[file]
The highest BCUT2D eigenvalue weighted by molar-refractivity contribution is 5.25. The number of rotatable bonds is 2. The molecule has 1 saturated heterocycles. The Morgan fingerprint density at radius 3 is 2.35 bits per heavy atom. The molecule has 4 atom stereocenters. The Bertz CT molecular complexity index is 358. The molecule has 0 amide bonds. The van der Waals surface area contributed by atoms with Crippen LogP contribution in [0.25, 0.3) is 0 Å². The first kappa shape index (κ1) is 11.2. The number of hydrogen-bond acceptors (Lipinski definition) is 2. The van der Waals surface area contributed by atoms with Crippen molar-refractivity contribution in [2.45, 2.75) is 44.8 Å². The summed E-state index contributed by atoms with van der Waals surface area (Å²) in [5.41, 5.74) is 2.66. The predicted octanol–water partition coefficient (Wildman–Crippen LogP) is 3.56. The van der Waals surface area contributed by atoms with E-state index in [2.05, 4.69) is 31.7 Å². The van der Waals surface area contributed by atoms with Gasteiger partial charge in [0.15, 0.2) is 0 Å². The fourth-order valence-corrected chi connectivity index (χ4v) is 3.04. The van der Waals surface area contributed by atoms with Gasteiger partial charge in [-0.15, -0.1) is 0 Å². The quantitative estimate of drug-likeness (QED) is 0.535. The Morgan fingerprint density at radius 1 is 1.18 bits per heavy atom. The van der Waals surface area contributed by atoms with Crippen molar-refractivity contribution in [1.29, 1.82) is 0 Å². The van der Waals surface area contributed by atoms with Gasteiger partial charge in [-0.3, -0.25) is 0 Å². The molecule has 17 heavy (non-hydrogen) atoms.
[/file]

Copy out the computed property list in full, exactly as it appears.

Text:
The highest BCUT2D eigenvalue weighted by molar-refractivity contribution is 5.25. The number of rotatable bonds is 2. The molecule has 1 saturated heterocycles. The Morgan fingerprint density at radius 3 is 2.35 bits per heavy atom. The molecule has 4 atom stereocenters. The Bertz CT molecular complexity index is 358. The molecule has 0 amide bonds. The van der Waals surface area contributed by atoms with Crippen LogP contribution in [0.25, 0.3) is 0 Å². The first kappa shape index (κ1) is 11.2. The number of hydrogen-bond acceptors (Lipinski definition) is 2. The van der Waals surface area contributed by atoms with Crippen molar-refractivity contribution in [2.45, 2.75) is 44.8 Å². The summed E-state index contributed by atoms with van der Waals surface area (Å²) in [5.41, 5.74) is 2.66. The predicted octanol–water partition coefficient (Wildman–Crippen LogP) is 3.56. The van der Waals surface area contributed by atoms with E-state index in [2.05, 4.69) is 31.7 Å². The van der Waals surface area contributed by atoms with Gasteiger partial charge in [0.15, 0.2) is 0 Å². The fourth-order valence-corrected chi connectivity index (χ4v) is 3.04. The van der Waals surface area contributed by atoms with Gasteiger partial charge in [-0.15, -0.1) is 0 Å². The quantitative estimate of drug-likeness (QED) is 0.535. The Morgan fingerprint density at radius 1 is 1.18 bits per heavy atom. The van der Waals surface area contributed by atoms with Crippen molar-refractivity contribution in [1.29, 1.82) is 0 Å². The van der Waals surface area contributed by atoms with Gasteiger partial charge in [-0.3, -0.25) is 0 Å². The molecule has 17 heavy (non-hydrogen) atoms.